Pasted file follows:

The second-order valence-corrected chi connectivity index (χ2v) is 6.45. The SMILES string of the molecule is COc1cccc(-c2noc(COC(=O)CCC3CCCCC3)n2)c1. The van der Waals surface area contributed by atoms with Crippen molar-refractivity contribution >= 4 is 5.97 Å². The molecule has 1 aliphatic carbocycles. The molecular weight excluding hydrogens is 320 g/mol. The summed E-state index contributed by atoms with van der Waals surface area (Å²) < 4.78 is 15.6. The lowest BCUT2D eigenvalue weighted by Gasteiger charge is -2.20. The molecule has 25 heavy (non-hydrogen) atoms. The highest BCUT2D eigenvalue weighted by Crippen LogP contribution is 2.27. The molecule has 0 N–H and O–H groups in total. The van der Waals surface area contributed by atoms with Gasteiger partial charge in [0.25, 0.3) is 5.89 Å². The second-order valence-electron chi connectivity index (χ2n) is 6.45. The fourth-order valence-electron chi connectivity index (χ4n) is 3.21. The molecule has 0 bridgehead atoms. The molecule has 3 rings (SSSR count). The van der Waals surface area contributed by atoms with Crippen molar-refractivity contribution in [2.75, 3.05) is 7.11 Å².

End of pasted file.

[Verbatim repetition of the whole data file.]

The second-order valence-corrected chi connectivity index (χ2v) is 6.45. The SMILES string of the molecule is COc1cccc(-c2noc(COC(=O)CCC3CCCCC3)n2)c1. The van der Waals surface area contributed by atoms with Crippen molar-refractivity contribution >= 4 is 5.97 Å². The molecule has 1 aliphatic carbocycles. The molecular weight excluding hydrogens is 320 g/mol. The summed E-state index contributed by atoms with van der Waals surface area (Å²) < 4.78 is 15.6. The lowest BCUT2D eigenvalue weighted by Gasteiger charge is -2.20. The molecule has 25 heavy (non-hydrogen) atoms. The highest BCUT2D eigenvalue weighted by Crippen LogP contribution is 2.27. The molecule has 0 N–H and O–H groups in total. The van der Waals surface area contributed by atoms with Gasteiger partial charge in [0.25, 0.3) is 5.89 Å². The second-order valence-electron chi connectivity index (χ2n) is 6.45. The fourth-order valence-electron chi connectivity index (χ4n) is 3.21. The molecule has 0 bridgehead atoms. The molecule has 3 rings (SSSR count). The van der Waals surface area contributed by atoms with Crippen molar-refractivity contribution in [2.75, 3.05) is 7.11 Å².